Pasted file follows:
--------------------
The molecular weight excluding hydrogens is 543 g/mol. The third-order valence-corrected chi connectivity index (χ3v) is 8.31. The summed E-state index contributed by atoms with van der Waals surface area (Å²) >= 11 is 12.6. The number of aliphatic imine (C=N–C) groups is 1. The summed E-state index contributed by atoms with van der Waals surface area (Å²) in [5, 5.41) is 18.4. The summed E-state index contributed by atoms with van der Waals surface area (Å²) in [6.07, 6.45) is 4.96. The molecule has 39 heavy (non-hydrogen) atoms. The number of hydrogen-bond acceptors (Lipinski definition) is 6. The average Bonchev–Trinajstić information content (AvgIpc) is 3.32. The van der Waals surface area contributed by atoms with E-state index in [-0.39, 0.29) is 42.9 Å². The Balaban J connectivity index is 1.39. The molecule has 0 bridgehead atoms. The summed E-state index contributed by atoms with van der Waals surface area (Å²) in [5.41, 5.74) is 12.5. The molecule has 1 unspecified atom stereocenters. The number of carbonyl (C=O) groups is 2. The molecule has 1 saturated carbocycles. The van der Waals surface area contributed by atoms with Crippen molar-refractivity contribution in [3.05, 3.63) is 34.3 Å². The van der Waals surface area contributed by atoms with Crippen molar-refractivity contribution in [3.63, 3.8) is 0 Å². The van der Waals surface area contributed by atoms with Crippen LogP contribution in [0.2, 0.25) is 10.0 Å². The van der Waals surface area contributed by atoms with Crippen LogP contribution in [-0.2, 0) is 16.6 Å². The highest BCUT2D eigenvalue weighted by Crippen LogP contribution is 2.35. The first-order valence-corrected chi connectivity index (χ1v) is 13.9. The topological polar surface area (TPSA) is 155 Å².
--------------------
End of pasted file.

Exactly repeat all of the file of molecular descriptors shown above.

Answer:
The molecular weight excluding hydrogens is 543 g/mol. The third-order valence-corrected chi connectivity index (χ3v) is 8.31. The summed E-state index contributed by atoms with van der Waals surface area (Å²) >= 11 is 12.6. The number of aliphatic imine (C=N–C) groups is 1. The summed E-state index contributed by atoms with van der Waals surface area (Å²) in [5, 5.41) is 18.4. The summed E-state index contributed by atoms with van der Waals surface area (Å²) in [6.07, 6.45) is 4.96. The molecule has 39 heavy (non-hydrogen) atoms. The number of hydrogen-bond acceptors (Lipinski definition) is 6. The average Bonchev–Trinajstić information content (AvgIpc) is 3.32. The van der Waals surface area contributed by atoms with E-state index in [-0.39, 0.29) is 42.9 Å². The Balaban J connectivity index is 1.39. The molecule has 0 bridgehead atoms. The summed E-state index contributed by atoms with van der Waals surface area (Å²) in [5.41, 5.74) is 12.5. The molecule has 1 unspecified atom stereocenters. The number of carbonyl (C=O) groups is 2. The molecule has 1 saturated carbocycles. The van der Waals surface area contributed by atoms with Crippen molar-refractivity contribution in [3.05, 3.63) is 34.3 Å². The van der Waals surface area contributed by atoms with Crippen molar-refractivity contribution in [3.63, 3.8) is 0 Å². The van der Waals surface area contributed by atoms with Crippen LogP contribution in [0.2, 0.25) is 10.0 Å². The van der Waals surface area contributed by atoms with Crippen LogP contribution in [-0.2, 0) is 16.6 Å². The highest BCUT2D eigenvalue weighted by Crippen LogP contribution is 2.35. The first-order valence-corrected chi connectivity index (χ1v) is 13.9. The topological polar surface area (TPSA) is 155 Å².